Next, genomic DNA was prepared from each adapted mutant, as well as the snf1∆ parent (JS1394), and Illumina DNA sequencing libraries were constructed using an NEBNext Ultra II DNA Library Prep Kit (New England Biolabs). Libraries were multiplexed and sequenced on an Illumina MiSeq apparatus, then aligned to the S. cerevisiae genome. SNPs specific to the adapted mutants with maximum quality scores and within open reading frames or promoters were identified and listed in Table 1. Mutations found in more than one isolate from a particular culture (i.e. A1-1, A1-2, and A1-3) were considered to be derived from the same progenitor cell. Taking this into account, a total of 23 unique mutations were recovered from 19 sequenced candidates, with the majority (15) occurring at cytosines. Consistent with mutagenesis caused by high ROS levels, oxidation products of cytosine such as 5-hydroxycytosine and 5-hydroxyuracil commonly result in C to T transitions and C to G transversions [30], which were the two most abundant mutation classes from the screen.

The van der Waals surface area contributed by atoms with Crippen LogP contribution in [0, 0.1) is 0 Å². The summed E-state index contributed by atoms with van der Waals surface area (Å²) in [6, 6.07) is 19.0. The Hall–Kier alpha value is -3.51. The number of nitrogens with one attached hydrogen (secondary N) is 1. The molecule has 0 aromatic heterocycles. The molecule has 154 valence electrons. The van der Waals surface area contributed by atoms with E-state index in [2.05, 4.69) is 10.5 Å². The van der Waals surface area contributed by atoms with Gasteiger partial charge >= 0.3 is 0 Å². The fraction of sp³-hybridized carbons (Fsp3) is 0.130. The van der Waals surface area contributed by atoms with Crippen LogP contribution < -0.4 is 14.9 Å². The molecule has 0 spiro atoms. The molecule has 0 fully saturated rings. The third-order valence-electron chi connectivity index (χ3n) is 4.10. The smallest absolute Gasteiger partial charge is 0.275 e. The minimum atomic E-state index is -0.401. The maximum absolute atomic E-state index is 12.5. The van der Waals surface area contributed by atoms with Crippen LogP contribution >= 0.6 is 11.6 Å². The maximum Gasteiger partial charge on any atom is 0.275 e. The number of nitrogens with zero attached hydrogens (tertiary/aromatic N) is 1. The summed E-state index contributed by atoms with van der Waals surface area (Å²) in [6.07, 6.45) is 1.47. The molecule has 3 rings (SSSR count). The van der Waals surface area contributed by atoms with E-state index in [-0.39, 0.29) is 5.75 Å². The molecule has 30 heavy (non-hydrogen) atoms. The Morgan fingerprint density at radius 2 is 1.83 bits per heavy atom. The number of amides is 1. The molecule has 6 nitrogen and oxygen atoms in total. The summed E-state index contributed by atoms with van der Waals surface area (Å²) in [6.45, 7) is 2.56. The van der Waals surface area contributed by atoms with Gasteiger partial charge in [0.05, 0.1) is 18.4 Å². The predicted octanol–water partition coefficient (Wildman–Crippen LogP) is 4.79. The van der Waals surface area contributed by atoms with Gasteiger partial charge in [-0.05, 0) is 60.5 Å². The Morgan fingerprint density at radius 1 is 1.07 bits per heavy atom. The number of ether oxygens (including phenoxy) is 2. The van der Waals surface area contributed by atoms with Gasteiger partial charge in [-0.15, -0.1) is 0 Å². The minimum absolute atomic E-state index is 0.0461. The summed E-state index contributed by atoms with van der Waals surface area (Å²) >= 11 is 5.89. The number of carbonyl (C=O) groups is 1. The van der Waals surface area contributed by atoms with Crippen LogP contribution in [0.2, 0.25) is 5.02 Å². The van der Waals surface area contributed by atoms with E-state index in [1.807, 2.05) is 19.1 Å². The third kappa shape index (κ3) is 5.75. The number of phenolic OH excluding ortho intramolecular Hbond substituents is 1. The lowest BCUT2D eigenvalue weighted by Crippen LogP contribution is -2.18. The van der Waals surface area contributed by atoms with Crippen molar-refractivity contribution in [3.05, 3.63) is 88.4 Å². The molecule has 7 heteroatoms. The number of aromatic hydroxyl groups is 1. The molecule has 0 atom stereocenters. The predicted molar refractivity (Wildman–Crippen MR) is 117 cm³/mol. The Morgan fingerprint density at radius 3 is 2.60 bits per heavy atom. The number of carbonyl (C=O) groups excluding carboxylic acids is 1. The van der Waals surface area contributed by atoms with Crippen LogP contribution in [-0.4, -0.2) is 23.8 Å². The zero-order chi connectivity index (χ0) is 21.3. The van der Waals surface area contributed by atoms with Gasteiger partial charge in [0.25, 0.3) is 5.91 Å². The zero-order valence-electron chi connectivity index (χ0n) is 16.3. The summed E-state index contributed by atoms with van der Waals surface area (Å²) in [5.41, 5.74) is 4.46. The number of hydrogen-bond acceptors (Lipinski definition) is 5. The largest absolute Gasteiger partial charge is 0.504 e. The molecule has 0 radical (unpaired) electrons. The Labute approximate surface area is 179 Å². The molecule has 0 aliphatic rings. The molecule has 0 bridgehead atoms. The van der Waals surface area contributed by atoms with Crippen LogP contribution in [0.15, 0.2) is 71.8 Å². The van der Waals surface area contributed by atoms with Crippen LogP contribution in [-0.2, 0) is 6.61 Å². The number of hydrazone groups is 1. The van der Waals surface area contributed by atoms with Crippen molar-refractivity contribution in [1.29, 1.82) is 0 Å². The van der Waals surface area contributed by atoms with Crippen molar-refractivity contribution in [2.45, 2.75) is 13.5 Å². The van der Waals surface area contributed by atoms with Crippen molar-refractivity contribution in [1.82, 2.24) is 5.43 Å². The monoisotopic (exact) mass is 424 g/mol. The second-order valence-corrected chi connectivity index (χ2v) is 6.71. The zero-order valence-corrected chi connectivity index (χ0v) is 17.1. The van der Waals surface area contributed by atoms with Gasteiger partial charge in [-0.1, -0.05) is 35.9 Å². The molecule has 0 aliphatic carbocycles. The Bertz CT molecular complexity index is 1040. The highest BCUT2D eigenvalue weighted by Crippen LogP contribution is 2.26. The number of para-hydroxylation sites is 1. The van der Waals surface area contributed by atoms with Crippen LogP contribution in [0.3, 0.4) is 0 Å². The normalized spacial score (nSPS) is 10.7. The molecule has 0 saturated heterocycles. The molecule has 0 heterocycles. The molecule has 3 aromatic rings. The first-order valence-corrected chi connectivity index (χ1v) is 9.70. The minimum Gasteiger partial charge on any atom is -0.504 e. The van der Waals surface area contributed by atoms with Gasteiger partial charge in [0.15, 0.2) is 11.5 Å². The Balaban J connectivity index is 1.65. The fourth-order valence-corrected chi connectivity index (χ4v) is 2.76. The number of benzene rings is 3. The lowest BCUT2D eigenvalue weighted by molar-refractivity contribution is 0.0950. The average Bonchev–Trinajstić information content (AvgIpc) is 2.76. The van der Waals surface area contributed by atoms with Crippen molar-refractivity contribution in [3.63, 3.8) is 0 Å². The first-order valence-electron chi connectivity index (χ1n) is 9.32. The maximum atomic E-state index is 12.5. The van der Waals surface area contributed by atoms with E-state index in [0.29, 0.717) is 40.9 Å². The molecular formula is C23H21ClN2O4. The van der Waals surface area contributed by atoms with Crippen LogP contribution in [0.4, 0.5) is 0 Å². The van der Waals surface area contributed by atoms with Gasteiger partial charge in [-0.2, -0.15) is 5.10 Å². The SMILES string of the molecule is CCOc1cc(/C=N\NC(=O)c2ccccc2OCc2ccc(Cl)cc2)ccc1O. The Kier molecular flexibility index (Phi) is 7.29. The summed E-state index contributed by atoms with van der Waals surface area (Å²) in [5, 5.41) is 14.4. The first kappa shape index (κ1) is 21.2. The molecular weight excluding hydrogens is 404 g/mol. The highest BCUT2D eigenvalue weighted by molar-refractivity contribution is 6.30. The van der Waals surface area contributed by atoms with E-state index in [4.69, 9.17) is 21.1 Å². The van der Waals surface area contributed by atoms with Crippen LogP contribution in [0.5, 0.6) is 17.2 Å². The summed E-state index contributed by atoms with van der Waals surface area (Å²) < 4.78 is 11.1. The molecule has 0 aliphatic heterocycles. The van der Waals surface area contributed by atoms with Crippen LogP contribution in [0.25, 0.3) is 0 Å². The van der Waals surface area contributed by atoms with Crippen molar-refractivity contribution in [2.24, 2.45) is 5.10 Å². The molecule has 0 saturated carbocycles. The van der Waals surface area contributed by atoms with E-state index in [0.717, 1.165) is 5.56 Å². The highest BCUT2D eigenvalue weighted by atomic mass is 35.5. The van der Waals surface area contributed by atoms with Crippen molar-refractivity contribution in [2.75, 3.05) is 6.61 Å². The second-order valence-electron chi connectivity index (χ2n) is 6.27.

Remarkably, every adapted mutant other than A7-1 (JS1430) had a mutation in the CYC8 gene, which encodes a subunit of the Cyc8/Tup1 corepressor complex that transcriptionally represses a large number of genes controlling mating-type, cell cycle, glucose repression, and others [31]. CYC8 was also the only mutated gene in 5 of the adapted mutants, clearly implicating CYC8 as functionally relevant to the snf1∆ suppression phenotype. Furthermore, the only mutation in A7-1 caused a C43F amino acid substitution in Mig1, a transcriptional repressor that physically interacts with Cyc8/Tup1 at specific gene promoters under glucose repression and is a direct phosphorylation target of SNF1 [32]. Mig1 is a zinc finger protein that binds to 5’-MCCCCRS-3’ motifs of certain genes under glucose repression [33][34]. Cys43 is located in the first of two C2H2 zinc finger motifs that mediate DNA binding by Mig1 (Fig. 3A), so the C43F mutation in A7-1 (JS1430) is predicted to generally disrupt Mig1 function by preventing association with target gene promoters. If this were true, then simply deleting MIG1 should produce the same snf1∆ suppression CLS phenotype as C43F. As shown in Fig. 3B, the short CLS of a snf1∆ mutant was extended by mig1-C43F. Similarly, deleting MIG1 also partially suppressed the short snf1∆ CLS phenotype (Fig. 3C), thus implicating transcriptional release of Mig1 target gene repression as a critical Snf1 function for maintaining CLS. Since Snf1 phosphorylation of Mig1 normally activates Mig1-repressed genes under low glucose conditions such as the diauxic shift period [35], we hypothesized that impairing Mig1 and/or Cyc8 function was facilitating transcription of such genes in the absence of Snf1, thus bypassing the snf1∆ mutation.